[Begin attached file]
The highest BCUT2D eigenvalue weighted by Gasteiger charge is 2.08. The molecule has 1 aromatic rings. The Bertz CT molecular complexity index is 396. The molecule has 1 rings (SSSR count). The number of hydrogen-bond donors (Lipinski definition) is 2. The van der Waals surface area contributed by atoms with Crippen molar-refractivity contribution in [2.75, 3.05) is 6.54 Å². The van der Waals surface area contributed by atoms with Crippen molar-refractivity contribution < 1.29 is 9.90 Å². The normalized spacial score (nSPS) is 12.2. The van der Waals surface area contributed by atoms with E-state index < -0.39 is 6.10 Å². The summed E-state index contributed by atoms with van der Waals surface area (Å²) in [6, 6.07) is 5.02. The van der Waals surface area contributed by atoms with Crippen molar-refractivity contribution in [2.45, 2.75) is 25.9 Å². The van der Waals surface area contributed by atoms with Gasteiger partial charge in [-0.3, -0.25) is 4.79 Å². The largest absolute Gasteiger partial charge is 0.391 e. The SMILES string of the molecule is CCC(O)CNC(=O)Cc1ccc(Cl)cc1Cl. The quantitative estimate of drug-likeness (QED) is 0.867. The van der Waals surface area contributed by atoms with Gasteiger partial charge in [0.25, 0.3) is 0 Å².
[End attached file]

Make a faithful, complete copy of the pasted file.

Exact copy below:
The highest BCUT2D eigenvalue weighted by Gasteiger charge is 2.08. The molecule has 1 aromatic rings. The Bertz CT molecular complexity index is 396. The molecule has 1 rings (SSSR count). The number of hydrogen-bond donors (Lipinski definition) is 2. The van der Waals surface area contributed by atoms with Crippen molar-refractivity contribution in [2.75, 3.05) is 6.54 Å². The van der Waals surface area contributed by atoms with Crippen molar-refractivity contribution < 1.29 is 9.90 Å². The normalized spacial score (nSPS) is 12.2. The van der Waals surface area contributed by atoms with E-state index < -0.39 is 6.10 Å². The summed E-state index contributed by atoms with van der Waals surface area (Å²) in [6, 6.07) is 5.02. The van der Waals surface area contributed by atoms with Crippen molar-refractivity contribution in [2.45, 2.75) is 25.9 Å². The van der Waals surface area contributed by atoms with Gasteiger partial charge in [-0.3, -0.25) is 4.79 Å². The largest absolute Gasteiger partial charge is 0.391 e. The SMILES string of the molecule is CCC(O)CNC(=O)Cc1ccc(Cl)cc1Cl. The quantitative estimate of drug-likeness (QED) is 0.867. The van der Waals surface area contributed by atoms with Gasteiger partial charge in [0.25, 0.3) is 0 Å².